No party of power will be created in Belarus
On October 19, Chairman of the quango “Belaya Rus” Mr.Radkov announced that it would not be transformed into a political party.
Belarusian nomenclature elites submitted to President Lukashenko’s decision. However, it does not necessarily mean that no other party of power will be established in Belarus before the next parliamentary elections of 2016. “Belaya Rus” will focus its effort on work with electorate instead.
The decision which Radkov voiced means that a group of public servants from Lukashenko’s milieu have not acquired sufficient influence over him. Thus, “Belaya Rus” is not capable of lobbying the issue of transforming their organisation into a political party. Moreover, they are obviously not in a position to decide on the transition from the current majority electoral system to proportional or mixed.
As a result, the question of political prospects for “Belaya Rus” has been postponed, at least until the next parliamentary election of 2016.
It is worth noting that the precedent of October 19 grants the head of state unwritten rights to close the issue of electoral reform in the Republic of Belarus due to the fact that at present there is no socio-political entity which could be compared to “Belaya Rus” in terms of size and influence, and could initiate political reform.
In terms of image, the precedent clearly illustrates that lobbyists from “Belaya Rus” have been defeated. For several years, they have aimed to raise the status of their organisation, voicing this idea both publically and behind the scenes. First and foremost these were Mr. Radkov, who is also First Deputy Head of the Presidential Administration, as well as Information Minister of Belarus, Oleg Proleskovsky, and Chairman of Council of the Republic, Anatoly Rubinov.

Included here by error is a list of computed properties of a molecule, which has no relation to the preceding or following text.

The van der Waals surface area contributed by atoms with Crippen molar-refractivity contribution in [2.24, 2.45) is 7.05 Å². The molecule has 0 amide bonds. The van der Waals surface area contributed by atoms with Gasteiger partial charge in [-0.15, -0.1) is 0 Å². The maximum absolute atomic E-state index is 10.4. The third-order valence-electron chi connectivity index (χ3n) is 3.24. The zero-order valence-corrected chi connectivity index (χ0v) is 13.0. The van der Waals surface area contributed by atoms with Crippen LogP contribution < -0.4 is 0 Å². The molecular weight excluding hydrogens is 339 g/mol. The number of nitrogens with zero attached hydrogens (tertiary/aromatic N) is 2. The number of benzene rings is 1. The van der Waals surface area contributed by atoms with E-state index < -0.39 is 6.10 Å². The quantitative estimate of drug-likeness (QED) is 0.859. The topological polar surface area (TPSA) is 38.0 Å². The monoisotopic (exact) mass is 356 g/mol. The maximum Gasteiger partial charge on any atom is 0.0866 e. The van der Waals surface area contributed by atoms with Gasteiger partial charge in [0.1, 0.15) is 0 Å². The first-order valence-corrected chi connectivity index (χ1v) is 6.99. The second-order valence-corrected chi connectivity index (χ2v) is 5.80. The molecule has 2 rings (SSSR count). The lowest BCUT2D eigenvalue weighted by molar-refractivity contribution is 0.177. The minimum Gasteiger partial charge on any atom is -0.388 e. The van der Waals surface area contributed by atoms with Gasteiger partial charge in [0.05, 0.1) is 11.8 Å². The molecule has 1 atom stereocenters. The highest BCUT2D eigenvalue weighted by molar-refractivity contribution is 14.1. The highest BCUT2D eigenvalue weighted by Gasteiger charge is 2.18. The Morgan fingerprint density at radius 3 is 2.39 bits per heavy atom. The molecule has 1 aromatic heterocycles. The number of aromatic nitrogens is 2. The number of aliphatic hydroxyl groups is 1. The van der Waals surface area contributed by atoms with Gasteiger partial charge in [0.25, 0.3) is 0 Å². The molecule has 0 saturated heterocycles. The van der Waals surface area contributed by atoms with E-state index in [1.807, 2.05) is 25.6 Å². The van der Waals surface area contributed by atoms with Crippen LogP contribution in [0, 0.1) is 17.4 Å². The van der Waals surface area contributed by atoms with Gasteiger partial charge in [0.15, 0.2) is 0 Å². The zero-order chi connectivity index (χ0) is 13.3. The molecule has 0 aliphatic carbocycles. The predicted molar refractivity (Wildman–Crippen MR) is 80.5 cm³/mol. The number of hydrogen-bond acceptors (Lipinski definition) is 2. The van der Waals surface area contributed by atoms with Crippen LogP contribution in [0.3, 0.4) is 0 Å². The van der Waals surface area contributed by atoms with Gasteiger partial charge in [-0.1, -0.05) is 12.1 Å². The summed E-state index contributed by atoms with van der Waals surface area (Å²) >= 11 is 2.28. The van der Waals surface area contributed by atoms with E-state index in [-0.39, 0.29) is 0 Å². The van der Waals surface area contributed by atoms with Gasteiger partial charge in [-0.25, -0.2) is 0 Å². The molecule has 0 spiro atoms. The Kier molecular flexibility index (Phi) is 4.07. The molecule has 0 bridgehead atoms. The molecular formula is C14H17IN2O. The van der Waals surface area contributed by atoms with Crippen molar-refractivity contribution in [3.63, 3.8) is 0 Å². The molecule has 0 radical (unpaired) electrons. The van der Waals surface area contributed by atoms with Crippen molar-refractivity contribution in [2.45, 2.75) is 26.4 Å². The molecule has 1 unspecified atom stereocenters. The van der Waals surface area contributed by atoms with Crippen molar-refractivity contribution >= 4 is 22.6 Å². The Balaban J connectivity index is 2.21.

As a result, activists from “Belaya Rus” have to put up with their dwindled ambitions and focus on their traditional social activities, namely, promoting the state policy and supporting governmental initiatives in practice.
“Belaya Rus” will most likely participate in other election campaigns, to local Councils of Deputies in 2014 as well as in the 2015presidential elections where, according to Radkov, it will represent “a President’s majority”. This will be achieved by providing infrastructural support for the desirable candidates (a network of public receptions, “Belaya Rus”, mass media etc.
There is a possibility that “Belaya Rus” will use the Russian Popular Front established by Russian President Vladimir Putin as a role model for further development. On October 18, Putin doubted the expediency of transforming the Front into a political party as he believes it will immediately limit the scope of its activities. However, there is a significant difference between “Belaya Rus” and the Russian Popular Front. The initiative to establish the former came not from Lukashenko, but from Belarusian nomenclature and was viewed as a tool to control civil society. These two facts allow President Lukashenko to disparage the political ambitions of “BR” members.
The Belarusian authorities regard the Catholic conference as yet another international event to promote Minsk as a global negotiating platform. Minsk’s proposal to organise a meeting between the Roman-Catholic Church and the Russian Orthodox Church is rather an image-making undertaking than a serious intention. However, the authorities could somewhat extend the opportunities for the Roman-Catholic Church in Belarus due to developing contacts with the Catholic world.
Minsk is attempting to lay out a mosaic from various international religious, political and sportive events to shape a positive image of Belarus for promoting the Helsinki 2.0 idea.
Belarus’ invitation to the head of the Holy See for a meeting with the Patriarch of the Russian Orthodox Church should be regarded as a continuation of her foreign policy efforts in shaping Minsk’s peacekeeping image and enhancing Belarus’ international weight. The Belarusian authorities are aware that their initiative is unlikely to find supporters among the leadership of the Russian Orthodox Church in Moscow. In Russia, isolationist sentiments prevail.
In addition, for domestic audiences, the authorities make up for the lack of tangible economic growth with demonstrations of growth in Minsk’s authority at international level through providing a platform for religious, sportive and other dialogues.